Saturday, February 13, 2010

Day 112: Snow Mountain and Two Ice Queens

For the first couple of weeks in January, Atlanta was hit with freezing temperatures and some snow. The city literally shut down. I couldn't even get my friend Lisa to go get a facial with me or come to the movies.

"It's too cold," she responded in a text message.

I'm not sure if it's ever too cold for a facial or the movies, but Lisa's sentiments about the weather is shared by many southerners. The rare times it does snow, instead of getting out to enjoy it, many of us prefer to hole up at home. That is, after our school classes and church services are cancelled and after we've raided the grocery stores for plenty of bread and milk.

In our defense, there isn't a lot of equipment to clear the roads in the south, making driving scary. Plus, this kind of weather is not what we signed up for. We tolerate the extreme heat in the summertime so we don't have to deal with the extreme cold in the winter.

In Georgia, we like our snow manufactured. Manufactured, and contained to a specific place that we can all drive to in 50 degree temperatures. We want to put our snow gear on in the car and walk (not hike) on a paved parking lot, through a lodge-like concession area to Snow Mountain at Stone Mountain park.

And if we're going to play in it, we want to make an appointment to do it.
Day 112's thing I've never done before was to go tubing at Snow Mountain, a snow attraction at Stone Mountain.

The first time my friend Emily tried to make us reservations to go to Snow Mountain, she was shut out. All the reservations were gone. Snow Mountain is apparently a popular attraction in Georgia. What is popular is not always good, but in this case, it wasn't just good. It was great.

One of my co-workers has three kids and when I told her my friend Emily had suggested we go, her eyes lit up as she told me how she had taken her kids a couple of weeks ago and how much fun she'd had. She said even after her kids were over it, she was still tubing without them. Still, like other experiences I've had, going to Snow Mountain was not well received with any of our other friends.

When I asked two friends if I could borrow their ski pants for this activity, they both were happy to hand them over, but confused about my reason for needing them. "You're going to that?" one friend said, referring to the super cheesy commercials that promote it.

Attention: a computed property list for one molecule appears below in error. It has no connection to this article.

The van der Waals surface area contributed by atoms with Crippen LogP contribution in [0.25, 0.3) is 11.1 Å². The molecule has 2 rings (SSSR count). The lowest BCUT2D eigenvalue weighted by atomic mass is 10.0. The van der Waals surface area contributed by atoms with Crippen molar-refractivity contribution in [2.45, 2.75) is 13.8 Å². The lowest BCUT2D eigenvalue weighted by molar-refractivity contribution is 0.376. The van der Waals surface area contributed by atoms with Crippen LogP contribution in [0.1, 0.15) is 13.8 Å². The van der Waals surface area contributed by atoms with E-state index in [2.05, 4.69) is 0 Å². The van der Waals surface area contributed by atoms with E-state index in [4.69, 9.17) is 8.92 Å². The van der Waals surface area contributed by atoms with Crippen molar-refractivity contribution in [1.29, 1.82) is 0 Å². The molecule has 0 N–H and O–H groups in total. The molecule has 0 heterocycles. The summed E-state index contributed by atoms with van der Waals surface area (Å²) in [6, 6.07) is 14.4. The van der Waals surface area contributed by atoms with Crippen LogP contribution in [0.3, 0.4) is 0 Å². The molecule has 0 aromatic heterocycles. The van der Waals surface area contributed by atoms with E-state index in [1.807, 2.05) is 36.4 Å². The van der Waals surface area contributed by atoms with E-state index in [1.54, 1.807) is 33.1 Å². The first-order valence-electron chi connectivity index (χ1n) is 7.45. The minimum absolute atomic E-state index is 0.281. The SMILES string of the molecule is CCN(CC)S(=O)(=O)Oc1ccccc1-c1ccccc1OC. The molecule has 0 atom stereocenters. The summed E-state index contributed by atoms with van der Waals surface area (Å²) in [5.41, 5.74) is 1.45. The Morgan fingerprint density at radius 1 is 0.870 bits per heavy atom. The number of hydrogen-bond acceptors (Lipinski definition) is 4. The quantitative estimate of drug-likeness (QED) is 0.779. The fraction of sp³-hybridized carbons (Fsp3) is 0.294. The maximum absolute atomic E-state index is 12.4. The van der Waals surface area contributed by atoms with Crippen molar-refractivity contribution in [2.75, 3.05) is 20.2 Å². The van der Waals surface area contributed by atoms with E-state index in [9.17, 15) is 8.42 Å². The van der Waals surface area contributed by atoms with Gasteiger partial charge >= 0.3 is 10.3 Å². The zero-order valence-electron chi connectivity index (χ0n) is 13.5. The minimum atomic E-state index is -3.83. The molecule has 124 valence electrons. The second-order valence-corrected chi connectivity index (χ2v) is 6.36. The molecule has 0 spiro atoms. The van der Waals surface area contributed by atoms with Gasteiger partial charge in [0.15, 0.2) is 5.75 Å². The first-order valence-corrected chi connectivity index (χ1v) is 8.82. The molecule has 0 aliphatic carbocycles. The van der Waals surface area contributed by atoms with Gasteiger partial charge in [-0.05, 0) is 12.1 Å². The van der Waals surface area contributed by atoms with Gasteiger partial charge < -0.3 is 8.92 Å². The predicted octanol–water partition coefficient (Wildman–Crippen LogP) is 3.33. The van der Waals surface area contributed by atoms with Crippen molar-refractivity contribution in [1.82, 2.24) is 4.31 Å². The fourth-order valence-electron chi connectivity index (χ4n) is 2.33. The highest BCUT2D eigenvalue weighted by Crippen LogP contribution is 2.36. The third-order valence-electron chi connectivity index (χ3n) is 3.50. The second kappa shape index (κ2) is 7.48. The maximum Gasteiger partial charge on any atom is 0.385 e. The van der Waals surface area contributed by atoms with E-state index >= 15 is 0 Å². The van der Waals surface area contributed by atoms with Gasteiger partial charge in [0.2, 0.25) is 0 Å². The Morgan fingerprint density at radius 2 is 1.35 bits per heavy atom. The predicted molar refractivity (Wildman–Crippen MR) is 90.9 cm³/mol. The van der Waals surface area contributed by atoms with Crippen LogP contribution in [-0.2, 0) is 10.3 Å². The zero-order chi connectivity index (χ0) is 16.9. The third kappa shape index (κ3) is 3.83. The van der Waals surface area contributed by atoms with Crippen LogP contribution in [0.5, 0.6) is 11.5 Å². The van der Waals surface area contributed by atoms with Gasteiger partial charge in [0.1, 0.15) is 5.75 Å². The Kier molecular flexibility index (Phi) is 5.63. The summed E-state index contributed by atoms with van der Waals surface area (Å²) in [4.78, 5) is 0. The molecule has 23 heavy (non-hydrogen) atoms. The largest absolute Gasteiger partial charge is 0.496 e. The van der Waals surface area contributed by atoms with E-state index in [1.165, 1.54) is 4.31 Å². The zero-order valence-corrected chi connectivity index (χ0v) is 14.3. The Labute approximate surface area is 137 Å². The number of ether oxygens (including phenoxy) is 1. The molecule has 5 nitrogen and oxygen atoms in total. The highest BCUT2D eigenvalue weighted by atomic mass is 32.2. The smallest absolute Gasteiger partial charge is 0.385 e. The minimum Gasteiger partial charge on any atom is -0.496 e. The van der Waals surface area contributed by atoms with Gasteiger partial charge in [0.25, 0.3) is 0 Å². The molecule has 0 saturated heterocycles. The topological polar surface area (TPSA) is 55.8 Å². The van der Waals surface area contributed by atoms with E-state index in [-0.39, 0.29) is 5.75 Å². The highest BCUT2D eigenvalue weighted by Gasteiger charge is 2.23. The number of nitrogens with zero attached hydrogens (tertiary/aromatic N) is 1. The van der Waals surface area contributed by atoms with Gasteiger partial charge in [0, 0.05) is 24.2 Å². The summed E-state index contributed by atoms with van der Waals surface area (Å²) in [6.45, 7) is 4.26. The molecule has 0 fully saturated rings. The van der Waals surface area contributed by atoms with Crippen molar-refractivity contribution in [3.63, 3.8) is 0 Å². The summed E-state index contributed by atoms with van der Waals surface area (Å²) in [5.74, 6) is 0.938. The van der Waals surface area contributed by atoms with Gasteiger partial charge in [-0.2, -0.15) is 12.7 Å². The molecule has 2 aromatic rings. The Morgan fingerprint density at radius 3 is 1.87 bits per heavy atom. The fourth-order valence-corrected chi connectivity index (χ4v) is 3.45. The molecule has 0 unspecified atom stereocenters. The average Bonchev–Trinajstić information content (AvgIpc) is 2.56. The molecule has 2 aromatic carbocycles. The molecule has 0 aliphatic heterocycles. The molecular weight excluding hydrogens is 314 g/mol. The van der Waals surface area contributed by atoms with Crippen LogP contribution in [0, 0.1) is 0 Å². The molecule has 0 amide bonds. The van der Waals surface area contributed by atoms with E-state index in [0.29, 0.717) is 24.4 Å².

Like the Internet, spray tanning, and I don't know how Snow Mountain worked, or how it was even possible that they built his hill with lanes for tubing, but they did. They also had a "lift" much like the moving sidewalks in airports that lifted tubers up to the top. We grabbed our tubes and headed to the top.

We followed the staff's instructions and each chose a lane right next to each other. The friendly workers positioned the tubes in the center of each lane, and gave us the rules (which they annoyingly told us every time we went), "Hold onto the gray handles at all times. If something falls out on the way down, do not try to retrieve it. We will get it for you and bring it to the bottom."

And then they gave us both a little push, sending us flying down the hill. I completely wanted to take pictures or video on the way down, but it was impossible. We were flying! And squealing like we were on a roller coaster.

The first time we went, once we got to the bottom, we both jumped up to get back in line to go again.

Emily and I both had our hair in pigtails and we were laughing like giddy little schoolgirls. Each time we got to the top we carefully chose with lanes we wanted, based on how fast we thought they would go (at the end of the night, we agreed the ones on the very far left are the fastest). Then we started racing each other to the bottom.

We're 29.

With all of the small kids tubing alongside us, I assumed that the whole experience had Pumpkin Patch/Christmas Tree Farm potential. More suitable for families.

But I was wrong. It was awesome. And fast. And AWESOME.

After we were done with the tubing, we walked down to the snow area where they would take a snow blower and "replinish" a little mound of snow where small kids were making snowmen, and having snowball fights. This part was not really for adults, and we didn't stay for very long. I had to laugh at some of these little ones who were likely born and raised in the south who now probably think all snow comes from a machine that only spits it out for two minutes, every 15 minutes.

Of all the family friendly activities I've done for this blog, Emily knocked it out of the park with this one. I would definitely go back. Like now. I would go back now.

In fact, I booked a trip to Lake Tahoe shortly after this night, so I'll soon be playing in real snow. And now I have my own ski pants (those entries are coming, I promise).


  1. since you now have your own snow pants, can i get kelly's back? ;)

    and uh, looking outside today, i'm guessing you really didn't need to book a trip all the way across the country to enjoy some real snow!

  2. this sounds fun but being from Connecticut, i have to scoff, in general

  3. Guess where snow is being manufactured in 50 degree weather this weekend?